At Aspen resident’s urging, council will mull even higher food-tax rebate
Aspen residents who cash in on the city’s food-tax rebate program might see more than the $55 refund City Council members tentatively agreed to earlier this month.
Six days after they informally agreed to increase the refund by $5 from the $50 amount that’s been in place since 1998, City Council members, at the urging of resident Mike Maple, said they would take a closer look at the refund amount in early 2018.
“All I know is that it (refund increases) was routinely done from 1970 to 1998,” Maple told City Council on Dec. 19.
Depending on the methodology City Council uses to calculate a raised refund, it “could be as high 80 or 90 dollars,” Councilman Adam Frisch said at the time.
As for now, the additional $5, which equates to a 10 percent increase, “quite frankly is really offensive to the spirit of the 1970 ordinance, whereby this notion of a food-tax refund was a deal made between the taxpayers that approved the ordinance and the city of Aspen,” said Maple, noting his household spends roughly $15,000 annually on food purchases from Aspen supermarkets.
In the meantime, the city’s Finance Department is in the process of drafting food-tax applications reflecting a $55 refund for each resident of an Aspen household, said Pete Strecker, the assistant finance director Thursday.
However, should the City Council opt to raise that amount, residents who submit the applications would be eligible for the increased refund, he said.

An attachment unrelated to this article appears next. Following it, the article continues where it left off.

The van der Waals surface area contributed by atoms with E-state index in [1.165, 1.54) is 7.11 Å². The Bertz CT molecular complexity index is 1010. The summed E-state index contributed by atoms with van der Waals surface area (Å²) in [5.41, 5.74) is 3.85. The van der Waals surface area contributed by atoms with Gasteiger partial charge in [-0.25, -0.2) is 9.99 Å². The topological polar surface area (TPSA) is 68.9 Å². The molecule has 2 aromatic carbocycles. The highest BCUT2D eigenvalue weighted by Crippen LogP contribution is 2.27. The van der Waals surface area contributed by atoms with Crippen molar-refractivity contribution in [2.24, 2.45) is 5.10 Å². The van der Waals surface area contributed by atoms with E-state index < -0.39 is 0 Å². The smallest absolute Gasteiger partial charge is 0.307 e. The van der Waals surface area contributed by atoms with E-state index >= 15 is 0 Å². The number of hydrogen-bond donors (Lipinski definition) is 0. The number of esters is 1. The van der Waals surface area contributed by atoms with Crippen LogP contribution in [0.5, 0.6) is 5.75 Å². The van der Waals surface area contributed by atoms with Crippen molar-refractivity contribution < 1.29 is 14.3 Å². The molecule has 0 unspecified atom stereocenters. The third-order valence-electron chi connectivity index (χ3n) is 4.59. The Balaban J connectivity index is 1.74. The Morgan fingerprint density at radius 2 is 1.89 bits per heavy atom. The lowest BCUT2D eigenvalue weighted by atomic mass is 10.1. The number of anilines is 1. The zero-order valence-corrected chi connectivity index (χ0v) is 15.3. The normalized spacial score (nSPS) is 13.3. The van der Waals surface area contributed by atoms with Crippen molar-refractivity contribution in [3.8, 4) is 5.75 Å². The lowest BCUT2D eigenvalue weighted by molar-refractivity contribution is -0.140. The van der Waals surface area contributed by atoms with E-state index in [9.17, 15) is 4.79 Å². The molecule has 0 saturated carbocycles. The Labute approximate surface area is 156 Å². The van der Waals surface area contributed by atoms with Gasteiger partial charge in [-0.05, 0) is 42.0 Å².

“I don’t think anybody would be opposed to that,” he said.
Maple has argued that the $5 increase is so paltry that it violates both the letter and the spirit of sales tax measures approved by Aspen residents at a special election held in September 1970 and a municipal election in November 1972.
In the 1970 election, Aspen voters approved the imposition of a 1 percent sales tax, which also applied to food purchases. In addition to the food-tax refunds, the sales tax also was intended to support the city’s acquisition of “real property or the construction of capital improvements for municipal purposes,” along with costs associated with construction or capital improvements, according to city records from the time.
The annual refund at the time was $7.
In the 1972 election, voters approved raising the sales tax to 2 percent, resulting in the refund amount tripling to $21. That tax hike also was to pay for food-tax refunds as well as land acquisitions, capital improvements, general operating purposes and other purposes, city records show.
The refund was raised to $39 in 1981 and $50 in 1998. Seniors also currently receive an additional $100 refund, while blind residents collect an extra $50.
“One simple way would be to go to $50 in 1998 and apply inflation,” Frisch said. “That would be the first approach I would take.”
CPI inflation calculators show that $39 in January 1981 would be worth $108.86 in January 2017. Fifty dollars in January 1998 would have the same buying power as $75.14 in January 2017.
“I think this is something we can look at when it comes to council,” Myrin said. “Whether it’s inflation adjusted from 1998, $50, or 1981, $39, going forward some rational number based on the time, that’s what I would support.”
Frisch isn’t revisiting the issue every decade or so.
“Just because people didn’t look at it for a generation doesn’t mean we shouldn’t continue looking at it,” Frisch said.
All told, shoppers in Aspen pay a sales-tax rate of 9.3 percent — 2.9 percent goes to the state, 3.6 percent to Pitkin County, 2.4 to the city, and 0.4 percent to Roaring Fork Transportation Authority.
The city currently distributes about $170,000 in food-tax refunds, plus the cost of administration, according to a memo from Finance Director Don Taylor to City Council.
Next week, crews will begin making improvements to the Roaring Fork Whitewater Park in Basalt, including tweaks to the waves, installing a boardwalk and upgrades to the Fisherman’s Park boat ramp.
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